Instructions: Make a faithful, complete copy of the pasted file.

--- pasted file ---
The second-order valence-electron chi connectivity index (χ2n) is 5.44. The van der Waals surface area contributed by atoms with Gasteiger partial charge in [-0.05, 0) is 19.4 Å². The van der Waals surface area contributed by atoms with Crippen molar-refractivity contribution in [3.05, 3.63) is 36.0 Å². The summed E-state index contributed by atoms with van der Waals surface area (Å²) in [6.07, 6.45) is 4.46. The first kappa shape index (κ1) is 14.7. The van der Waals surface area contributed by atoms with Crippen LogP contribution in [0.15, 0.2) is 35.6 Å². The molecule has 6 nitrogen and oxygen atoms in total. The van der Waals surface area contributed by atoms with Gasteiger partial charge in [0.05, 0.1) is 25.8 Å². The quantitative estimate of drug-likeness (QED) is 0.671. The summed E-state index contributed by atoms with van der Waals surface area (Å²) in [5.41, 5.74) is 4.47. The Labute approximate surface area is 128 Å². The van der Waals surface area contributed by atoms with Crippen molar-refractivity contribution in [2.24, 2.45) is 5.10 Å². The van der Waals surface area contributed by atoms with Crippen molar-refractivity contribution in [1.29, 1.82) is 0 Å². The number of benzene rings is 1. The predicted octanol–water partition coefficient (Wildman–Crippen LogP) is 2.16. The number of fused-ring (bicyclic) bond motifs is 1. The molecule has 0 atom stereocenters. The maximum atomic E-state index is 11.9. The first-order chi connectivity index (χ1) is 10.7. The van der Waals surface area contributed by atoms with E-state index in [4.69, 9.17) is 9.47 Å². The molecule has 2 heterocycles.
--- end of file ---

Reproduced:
The second-order valence-electron chi connectivity index (χ2n) is 5.44. The van der Waals surface area contributed by atoms with Gasteiger partial charge in [-0.05, 0) is 19.4 Å². The van der Waals surface area contributed by atoms with Crippen molar-refractivity contribution in [3.05, 3.63) is 36.0 Å². The summed E-state index contributed by atoms with van der Waals surface area (Å²) in [6.07, 6.45) is 4.46. The first kappa shape index (κ1) is 14.7. The van der Waals surface area contributed by atoms with Crippen LogP contribution in [0.15, 0.2) is 35.6 Å². The molecule has 6 nitrogen and oxygen atoms in total. The van der Waals surface area contributed by atoms with Gasteiger partial charge in [0.05, 0.1) is 25.8 Å². The quantitative estimate of drug-likeness (QED) is 0.671. The summed E-state index contributed by atoms with van der Waals surface area (Å²) in [5.41, 5.74) is 4.47. The Labute approximate surface area is 128 Å². The van der Waals surface area contributed by atoms with Crippen molar-refractivity contribution in [2.24, 2.45) is 5.10 Å². The van der Waals surface area contributed by atoms with Crippen molar-refractivity contribution in [1.29, 1.82) is 0 Å². The number of benzene rings is 1. The predicted octanol–water partition coefficient (Wildman–Crippen LogP) is 2.16. The number of fused-ring (bicyclic) bond motifs is 1. The molecule has 0 atom stereocenters. The maximum atomic E-state index is 11.9. The first-order chi connectivity index (χ1) is 10.7. The van der Waals surface area contributed by atoms with E-state index in [4.69, 9.17) is 9.47 Å². The molecule has 2 heterocycles.